- Liberty Media removes offer for Sirius XM equity swap.
- Short-term turbulence expected as arbitrageurs unwind.
- Removal of deal very positive for both equities.
I don't often get into short-term speculation. I prefer looking out a year, taking a position, and riding the ups and downs towards my target. While it may be fun here and there to guess those little short-term undulations, the fact of the matter is that they are generally unpredictable.
To put things plainly, you can lose your shirt (and your pants, and your sanity) in rapid succession on a wrong call.
It wasn't all that unexpected
Tonight Liberty Media (NASDAQ:LMCA) released news that should not have been unexpected by many who have been reading my articles. Its offer of an equity swap for the remaining shares of Sirius XM (NASDAQ:SIRI) it did not control, is now off the table.
As a result of the change, Liberty says its previous offer for Sirius XM is "no longer applicable." The company adds it remains an "enthusiastic" owner of 53% of Sirius.
Readers will remember I have been saying for some time now that this 'deal' of sorts did not have to happen, and was even unlikely to happen. Certainly I did not expect it to happen at the ratio offered.
I am not convinced there is that much benefit to Liberty in this deal, and because of that I do not expect Liberty to offer that much of a premium. Current Liberty holders, in my opinion, would be unlikely to agree to a 0.091 ratio, and Sirius XM investors, in my opinion, would be unlikely to agree to anything less.
The fact of the matter is that the offer was made at a very opportunistic time for Liberty Media. Sirius XM had suffered recent weakness that was not mirrored in Liberty's share price, despite Liberty's market cap being made up in great majority by its stake in Sirius XM. Basically, there was a disconnect, and Liberty rightfully took advantage of the disconnect with what many Sirius XM holders recognized as a low ball offer.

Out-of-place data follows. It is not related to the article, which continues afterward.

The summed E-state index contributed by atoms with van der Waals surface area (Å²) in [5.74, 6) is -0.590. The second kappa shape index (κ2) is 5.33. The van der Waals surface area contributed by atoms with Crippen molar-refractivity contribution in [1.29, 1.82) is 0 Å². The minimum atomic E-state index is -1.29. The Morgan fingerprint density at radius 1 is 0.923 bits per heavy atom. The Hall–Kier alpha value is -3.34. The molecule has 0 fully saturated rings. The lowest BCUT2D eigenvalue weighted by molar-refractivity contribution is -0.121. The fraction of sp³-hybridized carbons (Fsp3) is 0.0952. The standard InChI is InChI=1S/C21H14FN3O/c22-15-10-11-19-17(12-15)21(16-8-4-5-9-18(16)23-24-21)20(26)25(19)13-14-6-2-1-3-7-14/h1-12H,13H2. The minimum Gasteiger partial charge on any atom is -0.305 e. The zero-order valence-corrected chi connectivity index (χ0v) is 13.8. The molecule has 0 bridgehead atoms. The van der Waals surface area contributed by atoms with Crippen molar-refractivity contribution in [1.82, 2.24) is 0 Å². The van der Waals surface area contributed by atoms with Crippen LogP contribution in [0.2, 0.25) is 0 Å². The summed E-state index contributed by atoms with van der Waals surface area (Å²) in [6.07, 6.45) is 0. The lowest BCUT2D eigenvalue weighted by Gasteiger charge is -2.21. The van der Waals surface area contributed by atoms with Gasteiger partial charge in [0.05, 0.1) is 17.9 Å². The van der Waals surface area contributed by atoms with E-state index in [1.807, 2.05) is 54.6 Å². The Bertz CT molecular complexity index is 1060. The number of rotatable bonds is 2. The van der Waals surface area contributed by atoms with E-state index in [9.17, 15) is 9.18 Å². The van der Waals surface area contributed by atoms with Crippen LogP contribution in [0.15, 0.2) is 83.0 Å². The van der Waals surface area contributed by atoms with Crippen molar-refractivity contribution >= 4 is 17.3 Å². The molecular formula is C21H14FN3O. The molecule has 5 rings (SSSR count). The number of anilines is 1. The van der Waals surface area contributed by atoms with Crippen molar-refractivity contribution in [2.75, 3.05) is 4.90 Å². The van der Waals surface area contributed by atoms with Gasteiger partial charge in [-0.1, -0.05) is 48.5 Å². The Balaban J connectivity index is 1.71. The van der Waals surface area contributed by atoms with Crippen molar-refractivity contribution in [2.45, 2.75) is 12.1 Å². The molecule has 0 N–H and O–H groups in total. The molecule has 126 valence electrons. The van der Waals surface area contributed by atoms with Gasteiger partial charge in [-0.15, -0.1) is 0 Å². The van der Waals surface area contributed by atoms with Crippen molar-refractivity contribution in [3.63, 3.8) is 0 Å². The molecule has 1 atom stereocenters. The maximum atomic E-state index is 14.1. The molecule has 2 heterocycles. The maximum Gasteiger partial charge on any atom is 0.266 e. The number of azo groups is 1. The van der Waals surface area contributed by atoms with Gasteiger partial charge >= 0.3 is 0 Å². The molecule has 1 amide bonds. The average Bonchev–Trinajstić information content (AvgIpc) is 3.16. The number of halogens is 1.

What happened after Liberty's offer was a learning experience for me in the world of arbitrageurs (arbs) which are defined as :
A type of investor who attempts to profit from price inefficiencies in the market by making simultaneous trades that offset each other and capturing risk-free profits.
I am not so sure I agree with the "risk-free" part in all cases, though.
Many Sirius XM investors, including yours truly, expected a sweetening of the ratio offer. If a deal was to be made, and the ratio offered was improved in Sirius XM's favor, holders of Sirius XM would have received more of Liberty Media in the swap.
This created an opportunity for those who wished to play on these expectations. The play for the arbs? Buy or cover Sirius XM and sell or short Liberty Media. This becomes quite obvious when one looks at the short interest for both companies, Sirius XM and Liberty, after the offer was made. Short interest data taken from Nasdaq listings for Sirius XM here, and Liberty Media here.